You should be fine with those room temps. My reptile room is between 74-80 on any given day depending on the season. As long as the temps in the rosy boa enclosure meet the correct parameters, you’ll be fine.
Just try and have her setup running for a week or two so you can adjust accordingly before you settle her into it.

Oh, that would have been nice, but we’re getting her tomorrow, I believe. I can start the tank tonight though.

Do I need to do anything with the aspen? I imagine I don’t wash it, that doesn’t seem right at all, lol.

Nope, nothing should be done with the aspen. Just make sure you get a thermostat to regulate the UTH. It can kill your snake with how hot it gets without a thermostat. The JumpStart brand is the lowest price one I can recommend, others are of questionable quality and can fail more often. This is also why you need to have the enclosure cycled for a few days at least, because even good thermostats could fail.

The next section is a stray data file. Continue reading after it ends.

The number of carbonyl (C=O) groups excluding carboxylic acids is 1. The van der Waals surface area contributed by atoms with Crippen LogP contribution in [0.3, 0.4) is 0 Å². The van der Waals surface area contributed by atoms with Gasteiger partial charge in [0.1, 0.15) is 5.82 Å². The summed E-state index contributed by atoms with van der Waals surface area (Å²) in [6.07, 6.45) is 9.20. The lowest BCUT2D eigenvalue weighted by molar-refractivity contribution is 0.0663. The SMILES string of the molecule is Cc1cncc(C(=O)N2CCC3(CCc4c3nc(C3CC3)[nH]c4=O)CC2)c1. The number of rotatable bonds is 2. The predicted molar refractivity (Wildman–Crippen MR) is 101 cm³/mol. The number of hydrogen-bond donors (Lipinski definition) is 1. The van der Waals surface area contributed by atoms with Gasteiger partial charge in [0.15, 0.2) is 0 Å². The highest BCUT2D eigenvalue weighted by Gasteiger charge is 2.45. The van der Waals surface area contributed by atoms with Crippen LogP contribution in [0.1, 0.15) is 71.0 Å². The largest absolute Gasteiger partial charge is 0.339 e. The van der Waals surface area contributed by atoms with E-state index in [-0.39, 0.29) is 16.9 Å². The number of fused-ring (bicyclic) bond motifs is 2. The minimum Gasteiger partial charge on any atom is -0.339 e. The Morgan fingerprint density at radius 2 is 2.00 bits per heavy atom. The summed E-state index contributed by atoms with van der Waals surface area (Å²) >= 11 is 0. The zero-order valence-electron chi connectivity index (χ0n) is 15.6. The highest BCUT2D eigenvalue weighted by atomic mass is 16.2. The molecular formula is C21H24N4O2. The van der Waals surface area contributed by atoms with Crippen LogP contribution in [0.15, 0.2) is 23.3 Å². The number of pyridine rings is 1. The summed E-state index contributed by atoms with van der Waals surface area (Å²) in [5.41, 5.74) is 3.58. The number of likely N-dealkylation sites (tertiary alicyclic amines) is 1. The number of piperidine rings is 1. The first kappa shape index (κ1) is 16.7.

You got it. Getting on Amazon now.

Oh, lighting. Recommendations? I have some mini halogens and a big ole desert lightbulb Reptisun uvb.

I don’t use anything special for lighting. Just ambient light from the room. They are nocturnal so lights can stress them, much like with BPs. They also don’t need UVB like most snakes. You don’t want anything that will make it hotter in the enclosure as well.

I knew they didn’t need uvb, gargoyles are nocturnal too, but, they do like the light and it doesn’t harm them. Some think it’s beneficial and some gargoyles like to bask.

Gargoyle geckos/lizards are a lot different than rosy boas and snakes so don’t try to apply your knowledge of them to a rosy boa. My rosy boa avoids light like the plague and doesn’t come out from hiding at all with it on (unless it is feeding time or she is hungry). As stated, they do not bask in the wild because daytime temperatures would kill them in their natural habitat. Once the light comes out they hide. As stated, it can cause undo stress just like with ball pythons and other nocturnal snakes. Ambient light from the room it is in is all that is needed so it has a day/night cycle. What size of enclosure are you using btw? And how old is the rosy?

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20 gallon long is prepared, however, I have a 10 gallon and an 8 gallon. Baby, I think.

ETA:: I realize that the 20L may be way too big, but I haven’t seen the snake. The 8 gallon can be very quickly switched to active.